A curious piece. Multiple author intentions are a strong probability here. By working around, it appears to me to be about social-spiritual contrasts. My Translation 1 is about a global viper encircling the world through its priests and monks inveigling the hand over of any asset with a bankable value. The final line, at face value, reads like Gentle Jesus in the Garden of Gethsemane being led away all over again. The inherent power in Christianity is not in the old Judaen notion of the Christ King who will lead them out of domination by Rome but the worldly failure and shameful death of Jesus at the hands of the Romans (not the Jews, I suspect, as that tale was very probably coerced propaganda). It seems that when Jesus was gripped by compassion for others he wrought miracles through His magnificent power. At all other times He seemed to eschew this all-powerful latency. Even challenged on the Cross He chose not to exercise His miraculous power. He cared something for the fate of His enemies yet trusted entirely in God to keep the worst at bay for His Self.

My Translation 2 is about those who can meditate to zero and the effortless power of those who attain this ability by grace of the Great God to move across or to throw-off effortlessly a world in which they appear outwardly to be the least powerful. They are neither religieuse nor half-baked scientists of spirit. These are loyal to God alone. To them Earthly knowledge of the ‘Passion of Christ’ is nothing compared to knowing the True Compassion emanating directly from the Great God. We can say that a portal stands between the Inherent Knowing of Existence Everlasting and a Scholarly Knowledge of Life and Death. Near to this portal the truly good and great, few as they are, may be seen to shine their influence upon our world.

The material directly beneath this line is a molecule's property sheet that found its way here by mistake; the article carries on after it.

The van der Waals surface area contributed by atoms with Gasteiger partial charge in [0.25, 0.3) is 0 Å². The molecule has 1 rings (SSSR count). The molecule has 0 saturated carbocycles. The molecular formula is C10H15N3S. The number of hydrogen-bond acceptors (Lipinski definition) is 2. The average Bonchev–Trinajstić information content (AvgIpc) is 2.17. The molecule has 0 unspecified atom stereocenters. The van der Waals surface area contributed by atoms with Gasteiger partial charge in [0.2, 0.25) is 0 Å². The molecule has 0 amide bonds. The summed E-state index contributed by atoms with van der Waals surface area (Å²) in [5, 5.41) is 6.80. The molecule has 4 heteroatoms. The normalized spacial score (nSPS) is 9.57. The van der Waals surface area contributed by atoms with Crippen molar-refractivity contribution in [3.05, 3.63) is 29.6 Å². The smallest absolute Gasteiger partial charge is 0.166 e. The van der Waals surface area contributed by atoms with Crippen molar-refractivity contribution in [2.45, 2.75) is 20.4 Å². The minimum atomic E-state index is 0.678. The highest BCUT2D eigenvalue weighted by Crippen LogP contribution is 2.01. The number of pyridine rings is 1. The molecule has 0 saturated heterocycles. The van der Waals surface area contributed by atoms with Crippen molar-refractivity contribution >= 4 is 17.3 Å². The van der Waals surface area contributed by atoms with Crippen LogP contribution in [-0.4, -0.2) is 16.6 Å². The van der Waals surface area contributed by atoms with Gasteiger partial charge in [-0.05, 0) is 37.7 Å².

All this could have proved too much for the Medieval printer and his assistant who may well have bodged the text somewhere. (Print type was often set from oral dictation back then.)

It was a popular point of view in France, played on by Rabelais, that Sixteenth Century monks and nuns were often fat and corrupt. This quatrain is either a spiritually-fired statement of the pre-eminence by Grace of relatively innocent folk over the materialistic masters of this World or should the stout party be Saturn’s stone born swaddled in woolcloth and tied with a cross** it was inspired by concentrating upon the deepest mythology.

*In modern Vietnamese, a language strongly affected by the officer French/soldier French of its imperial occupiers, the word ‘se’ indicates the future tense, ‘will’, and ‘nay’ means ‘this here’ both of which could fit surprisingly well in this quatrain. Have there been usages of French about which we now have only feeble knowledge?

** By First Century Roman Law the ‘paterfamilia’ held the right to destroy newborns – much like Saturn the god of Time who only ceased his practice of killing all he fathered once he had passed a stone swaddled with woollen bands that bore a cross upon its face. Jupiter then enters the story.

Translation 3:
Tied hand and foot by a branch-shape sharp and strong
Very round and hard like the Roman miltary pighead formation and born wrapped in wool:
Near the portal those proving to be authentic will give up whatever they possess
The child-like great ones to emit reflected sunlight.